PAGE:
From May through July 2011, Annelise Riles, the Jack G. Clarke Professor of Law in Far East Legal Studies and director of the Clarke Program in East Asian Law and Culture, conducted research on global financial regulation in collaboration with experts at the Bank of Japan, as well as other Japanese researchers and regulators.
The resulting article, "Is New Governance the Ideal Architecture for Global Finance Regulation?," published by the Institute for Monetary and Economic Studies (IMES), Bank of Japan, diagnoses the limitations of the predominant model and argues for a more holistic and systemic legal approach to protect global economies. Riles was invited to lead this research in preparation for the G20 Summit in Cannes, France, this November.
Riles argues that global financial governance has existed in name only. Referencing debates over those institutions deemed "too big to fail," Riles describes what she calls the North Atlantic Post-Lehman Model, "a model generated among regulators in the United States and Europe as they look in their rear view mirror for lessons from the last financial crisis." She addresses concerns raised by Asian regulators about the shortcomings of this approach and examines the perils of the communication breakdown between proponents and skeptics of the model.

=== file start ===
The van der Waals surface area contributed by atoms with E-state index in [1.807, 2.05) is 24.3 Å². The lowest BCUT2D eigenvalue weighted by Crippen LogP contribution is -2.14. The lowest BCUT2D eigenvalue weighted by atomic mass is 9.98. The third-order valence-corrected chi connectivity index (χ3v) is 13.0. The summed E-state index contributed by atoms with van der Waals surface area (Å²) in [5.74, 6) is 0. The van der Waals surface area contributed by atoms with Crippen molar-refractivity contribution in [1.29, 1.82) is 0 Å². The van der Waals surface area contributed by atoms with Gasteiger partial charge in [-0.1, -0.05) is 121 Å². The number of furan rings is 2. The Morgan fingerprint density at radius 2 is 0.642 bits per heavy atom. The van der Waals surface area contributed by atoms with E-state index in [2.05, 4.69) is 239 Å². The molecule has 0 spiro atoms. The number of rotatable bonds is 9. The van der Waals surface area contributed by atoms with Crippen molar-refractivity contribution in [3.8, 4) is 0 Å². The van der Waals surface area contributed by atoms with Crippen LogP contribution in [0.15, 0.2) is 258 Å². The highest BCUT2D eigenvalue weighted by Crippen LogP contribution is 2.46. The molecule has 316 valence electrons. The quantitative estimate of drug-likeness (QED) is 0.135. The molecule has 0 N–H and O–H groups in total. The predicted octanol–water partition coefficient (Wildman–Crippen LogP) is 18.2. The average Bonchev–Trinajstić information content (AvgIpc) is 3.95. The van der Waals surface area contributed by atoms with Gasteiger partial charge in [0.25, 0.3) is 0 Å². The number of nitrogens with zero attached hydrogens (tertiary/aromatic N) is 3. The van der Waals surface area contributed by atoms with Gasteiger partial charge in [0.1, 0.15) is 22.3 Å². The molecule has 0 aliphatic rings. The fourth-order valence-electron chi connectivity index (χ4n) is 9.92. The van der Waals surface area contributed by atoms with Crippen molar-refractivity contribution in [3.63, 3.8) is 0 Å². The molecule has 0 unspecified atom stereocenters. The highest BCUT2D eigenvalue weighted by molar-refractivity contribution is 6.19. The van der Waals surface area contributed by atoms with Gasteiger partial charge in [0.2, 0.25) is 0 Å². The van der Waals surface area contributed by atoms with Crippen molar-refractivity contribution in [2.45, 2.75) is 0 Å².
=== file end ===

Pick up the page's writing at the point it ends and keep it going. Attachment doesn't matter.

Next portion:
In the article, Riles calls for the formation of a transnational team with expertise in private international law, who could offer proposals addressing the needs of the global economic community.
"Building a better global financial regulatory system requires a far more serious exercise in learning across regulatory cultures," writes Riles, "I suggest that if we are serious about preventing, or at least lessening, the very real human effects of the next crisis, we need to begin to combine relevant forms of expertise - law and financial policy, financial law, and international law - in search of better, more flexible, and safer solutions."